Proposed Extensions to the Booleans is a minor rebellion against the constraints of my day job, which has to do with what we in the business call "knowledge representation". Doing this involves taking a very crabbed view of what both knowledge and representation are, but since it’s slightly less crabbed than what usually goes on in computers, it is on the cutting edge and potentially useful. But man, do we have a long way to go.

2 comments:

Hal Morris said...

Mike: Happy New Year!
I just took a look at Engineers of Human Souls. Facebook seems like an epitome of a very broad trend of letting the culture go on autopilot -- the culture as a whole behaves like a scatterbrained adolescent, attracted to shiny and exciting and "hip" (whatever that means at the moment) things, and producing feedback loops with the creators of such goods -- the more we give ourselves over to them, the more we feed the industry broadening its base to grow and become more sophisticated and ingenious at capturing us, and the more the mentality seems to infect everything, and politics in particular.
Stanislaw Lem's Solaris seems a good metaphor for the state we drift into - highly recommended if you haven't read it - and I generally find little value in science fiction.

"Having two identities for yourself is an example of a lack of integrity" Ha! easy for him to say; he'll never have to worry about losing employment due to something he wrote or did in High School or College. Integrity is more than saying "Here I am for anyone to see, not hiding anything"; I see it as something consciously - probably painstakingly - constructed.

Is "scw" the same person as "crawfordmuir"? Both seem to spent inordinate effort reading and engaging with writings that they declare to be worthless. No references (in this set of comments) to John Randolph though. If there were any I wouldn't have to ask.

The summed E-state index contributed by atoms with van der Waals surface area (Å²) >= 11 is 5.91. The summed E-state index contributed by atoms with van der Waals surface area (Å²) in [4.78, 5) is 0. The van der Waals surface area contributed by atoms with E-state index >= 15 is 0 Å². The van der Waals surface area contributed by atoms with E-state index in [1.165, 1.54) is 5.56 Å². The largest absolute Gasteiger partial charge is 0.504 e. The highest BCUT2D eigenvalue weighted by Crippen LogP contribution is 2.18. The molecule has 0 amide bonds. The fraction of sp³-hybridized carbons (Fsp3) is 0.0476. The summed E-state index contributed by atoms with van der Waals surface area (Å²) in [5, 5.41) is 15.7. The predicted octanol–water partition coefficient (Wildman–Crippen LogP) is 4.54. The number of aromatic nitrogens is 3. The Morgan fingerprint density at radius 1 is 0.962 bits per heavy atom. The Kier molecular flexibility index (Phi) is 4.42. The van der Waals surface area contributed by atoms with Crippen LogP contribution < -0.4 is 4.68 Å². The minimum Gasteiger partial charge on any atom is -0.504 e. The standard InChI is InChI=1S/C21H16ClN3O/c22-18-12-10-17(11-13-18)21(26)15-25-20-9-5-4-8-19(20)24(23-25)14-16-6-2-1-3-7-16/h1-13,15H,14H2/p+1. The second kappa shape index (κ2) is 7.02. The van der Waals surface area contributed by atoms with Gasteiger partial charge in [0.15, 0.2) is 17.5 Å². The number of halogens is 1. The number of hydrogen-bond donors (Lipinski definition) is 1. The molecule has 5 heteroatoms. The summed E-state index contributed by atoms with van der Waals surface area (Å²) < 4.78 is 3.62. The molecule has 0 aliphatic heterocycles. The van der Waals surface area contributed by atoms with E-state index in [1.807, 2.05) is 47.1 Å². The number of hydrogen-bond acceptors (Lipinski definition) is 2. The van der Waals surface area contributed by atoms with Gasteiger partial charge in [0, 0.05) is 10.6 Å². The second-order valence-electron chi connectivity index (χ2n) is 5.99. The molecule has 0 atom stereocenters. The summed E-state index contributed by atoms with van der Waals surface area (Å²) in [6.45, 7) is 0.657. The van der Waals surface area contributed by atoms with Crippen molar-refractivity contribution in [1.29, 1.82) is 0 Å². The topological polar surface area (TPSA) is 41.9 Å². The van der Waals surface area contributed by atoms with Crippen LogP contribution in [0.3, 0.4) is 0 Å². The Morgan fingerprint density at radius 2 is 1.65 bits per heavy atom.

There are those who insist the best way to tame government and avoid tyranny is to make sure the only tool government has is force or violence -- i.e. the "monopoly on legitimate violence". The trouble with this theory is that old saw that "to the man with only a hammer, the whole world looks like a nail" (http://whatwasthecoldwar.blogspot.com/2010/05/man-with-only-hammer.html).

Few people want to face how difficult democracy is (If I were to say what I think is really needed to get beyond blundering around and doing OK if we're lucky - as we have been so far, most people would gasp and think I'm crazy to contemplate such possibilities). So people dream of some magic autopilot (like the "invisible hand" or the "dictatorship of the proletariat") that will save us.

In all of this I see potential resonance between pico- and macro- economics. Truly of all the things you've written about (that I've read) that interests me the most.

Crawfurdmuir said...

"Both seem to spent inordinate effort reading and engaging with writings that they declare to be worthless."

I can speak for no one else, but the reason I do it is that even bad ideas have consequences, which are inevitably evil. Bad ideas therefore need to be read and engaged in order that they may be rebutted.